U.S. flags and fan­cy homes in Gua­te­ma­la

L’at­ta­che­ment des Gua­té­mal­tèques ren­trés au pays en­vers les États-Unis.

Vocable (Anglais) - - Édito | Sommaire - KIRK SEMPLE

Chaque an­née, des cen­taines de mil­liers de Gua­té­mal­tèques tra­versent la fron­tière mexi­caine pour s’ins­tal­ler aux États-Unis, à la re­cherche d’une source de re­ve­nus pour leur fa­mille. Cette im­mi­gra­tion s’est par­ti­cu­liè­re­ment in­ten­si­fiée de­puis 2007. Un lien so­cio-éco­no­mique et af­fec­tif très fort s’est ain­si tis­sé entre les deux pays et, au Gua­te­ma­la, les sym­boles amé­ri­cains abondent.

Chi­var­re­to, Gua­te­ma­la — Per­ched high on a moun­tain slope above a ham­let in Gua­te­ma­la, the si­gn is hard to miss: 10 me­tal let­ters, each 33-feet-high and pain­ted white, spel­ling out the town’s

name. “CHI­VAR­RE­TO.” That the si­gn calls to mind a much more fa­mous one, in Sou­thern Ca­li­for­nia, is no ac­ci­dent. Re­si­dents proud­ly re­fer to their ham­let as “Lit­tle Hol­ly­wood,” and their as­so­cia­tion with that cor­ner of Ame­ri­ca is heart­felt.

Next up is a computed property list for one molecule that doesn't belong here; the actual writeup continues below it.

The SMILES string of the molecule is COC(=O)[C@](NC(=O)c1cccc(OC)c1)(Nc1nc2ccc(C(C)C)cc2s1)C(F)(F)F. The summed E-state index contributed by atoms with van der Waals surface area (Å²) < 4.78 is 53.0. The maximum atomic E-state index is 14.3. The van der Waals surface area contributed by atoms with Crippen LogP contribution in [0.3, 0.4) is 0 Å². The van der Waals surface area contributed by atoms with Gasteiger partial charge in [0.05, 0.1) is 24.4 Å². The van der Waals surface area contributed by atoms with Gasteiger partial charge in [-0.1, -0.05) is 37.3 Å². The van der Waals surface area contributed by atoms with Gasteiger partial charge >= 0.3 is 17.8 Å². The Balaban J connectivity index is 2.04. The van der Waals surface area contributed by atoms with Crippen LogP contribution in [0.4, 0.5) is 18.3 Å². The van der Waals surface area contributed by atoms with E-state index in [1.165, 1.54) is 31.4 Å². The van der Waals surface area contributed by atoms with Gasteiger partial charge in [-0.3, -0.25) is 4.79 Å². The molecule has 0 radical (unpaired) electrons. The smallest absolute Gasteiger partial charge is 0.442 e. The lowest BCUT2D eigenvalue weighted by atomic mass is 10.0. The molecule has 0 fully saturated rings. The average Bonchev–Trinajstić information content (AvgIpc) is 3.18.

2. The si­gn was the idea of a group of immigrants from Chi­var­re­to who were li­ving in the Los An­geles re­gion and wan­ted to do so­me­thing for their bir­th­place, a ges­ture that both ho­no­red the ham­let and un­ders­co­red its ties to the mi­grants’ adop­ted

(Da­niele Volpe/The New York Times)

A house being built in Gua­te­ma­la with mo­ney from a mi­grant wor­ker in North Ca­ro­li­na, near Chiant­la.

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